Board Of Supervisors’ Christmas Morning Mystery Meeting Has Residents Guessing About What’s Up

A common trick by government officials used to hide their activity from the public is to schedule votes or action at meetings that take place right before holidays, particularly over Christmas holidays.
The Brown Act, California’s open public meeting law, requires that public agencies have their elected decision-making authorities carry out their official action in the forum of a public meeting which is noticed ahead of time and which has an agenda or catalog of the matters to be considered or voted upon. When a county board of supervisors, a city or town council or a board of directors for a school district, water district, fire district or similar entity is about to embark on a particularly controversial program or effort, having the action take place at nighttime meeting a day or two or three before Christmas can result in no one being present when the discussion of that matter and a vote on it is made. With a little luck or further obfuscation – such as burying the discussion and vote among dozens, scores or even hundreds of other items to be considered or voted upon at the same meeting – the public might miss what takes place entirely and never catch on at all to what occurred. If a resident or citizen does see what is happening, he or she may not see it until after the action is taken, at which point it is too late to register a protest or resistance. In those rare cases where a citizen discovers what is being done in a timely fashion and does make a protest or mounts some opposition, he or she is very likely to be doing so on his or her own, in a vacuum as it were, where no one else or very few others are present to join in with the protest or resistance, allowing the governmental officials to proceed without effective opposition.
This year, the San Bernardino County Board of Supervisors is going even further in the effort to take action outside the witness, scrutiny or review of the public.
The board is scheduled to meet in a closed session at 9 a.m. on Christmas morning for a discussion that in any event will not occur within the eyesight or earshot of the public at large, whereupon it will meet in an open session at 10 a.m..
The county is giving the public fair and legal warning of what is to take place by posting the agenda for the Christmas morning meeting on the county’s website Whether anyone other than the supervisors and involved county staff – residents, citizens, taxpayers, or regular Joes – will show up at the meeting is doubtful. After all, Christmas morning is, well, Christmas morning.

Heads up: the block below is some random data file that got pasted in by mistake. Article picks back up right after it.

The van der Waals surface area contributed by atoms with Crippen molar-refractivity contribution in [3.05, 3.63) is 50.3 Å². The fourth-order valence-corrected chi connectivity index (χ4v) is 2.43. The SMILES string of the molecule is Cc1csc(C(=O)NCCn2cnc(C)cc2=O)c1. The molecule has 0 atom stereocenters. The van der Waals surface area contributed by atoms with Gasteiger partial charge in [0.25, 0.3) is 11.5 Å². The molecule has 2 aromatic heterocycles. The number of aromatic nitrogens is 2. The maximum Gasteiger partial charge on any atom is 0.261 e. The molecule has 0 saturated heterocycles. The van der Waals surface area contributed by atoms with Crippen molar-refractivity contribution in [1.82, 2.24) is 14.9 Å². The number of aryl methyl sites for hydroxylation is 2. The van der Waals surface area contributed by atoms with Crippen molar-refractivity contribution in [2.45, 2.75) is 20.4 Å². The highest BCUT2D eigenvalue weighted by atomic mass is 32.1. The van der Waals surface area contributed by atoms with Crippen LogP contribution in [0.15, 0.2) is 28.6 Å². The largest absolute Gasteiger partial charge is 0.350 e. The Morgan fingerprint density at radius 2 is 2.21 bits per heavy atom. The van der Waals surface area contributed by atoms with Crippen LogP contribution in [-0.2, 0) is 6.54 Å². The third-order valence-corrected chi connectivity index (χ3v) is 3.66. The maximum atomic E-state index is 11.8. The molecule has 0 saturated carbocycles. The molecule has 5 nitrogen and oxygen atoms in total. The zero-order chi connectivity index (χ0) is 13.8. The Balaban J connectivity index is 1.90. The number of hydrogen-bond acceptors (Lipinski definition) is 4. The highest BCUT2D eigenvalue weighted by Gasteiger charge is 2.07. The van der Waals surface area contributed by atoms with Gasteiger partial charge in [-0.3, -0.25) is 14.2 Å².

Despite the official notice, it is not clear from the posted agenda exactly what action the board is going to take.
According to the agenda, the first order of business is to be “public comment on closed session agenda items” which is to take place sometime prior to 9 a.m. in the Covington Chambers where the board of supervisors normally meets on the first floor of the County Government Center at 385 North Arrowhead Avenue. The agenda, however, does not specify what those closed session items are to be. At 9 a.m., according to the agenda, the supervisors are to adjourn into a closed session that is to take place in the Magda Lawson Room on the fifth floor, from which the public will be excluded. At 10 a.m., the board is scheduled to reconvene in the Covington Chambers on the first floor, again before any members of the public who happen to be there. After standard ceremonials such as the invocation and Pledge of Allegiance, proclamations, presentations, resolutions and citations of memorials or tributes to retiring county employees or public officials as well as recently deceased county residents, the public session of the meeting is to commence.
The agenda is somewhat vague as to what is to be considered or voted upon, with only generic descriptions given, including “a) Consider additions of emergency or urgency items to the agenda to be placed on the consent or discussion calendar at the board’s discretion pursuant to government code section 54954.2(b) or (b)(2).
“b) notice of minor revisions to agenda items, items removed or continued from the board of supervisors’ agenda.”
Thereafter, the agenda lists “consent calendar, county departments, board of supervisors, separated entities, multijurisdictional items, ordinances for introduction, ordinances for final adoption, discussion calendar, board of supervisors action on [the] consent calendar, [and] deferred items.”
Thereafter public comment is to follow. “In accordance with County Code section 12.0101, any member of the public may address the board on any matter not on the agenda that is within the subject matter jurisdiction of the board,” the agenda states.
Though the agenda does schedule time for the public to speak with regard to any items not on the agenda, it does not specify at what point the public can speak with regard to items on the agenda. Despite that, the agenda carries the following caveat: “If you challenge any decision regarding any of the above proposals in court, you may be limited to raising only those issues you or someone else raised during the public testimony period regarding that proposal or in written correspondence delivered to the board of supervisors at, or prior to, the public hearing.”
The last item on the agenda sets aside an allotment of five minutes for each of the board members to make comments.
The Sentinel was unable to get any clarity from the county on what precise action or votes the board of supervisors will be taking on Christmas morning.

Leave a Reply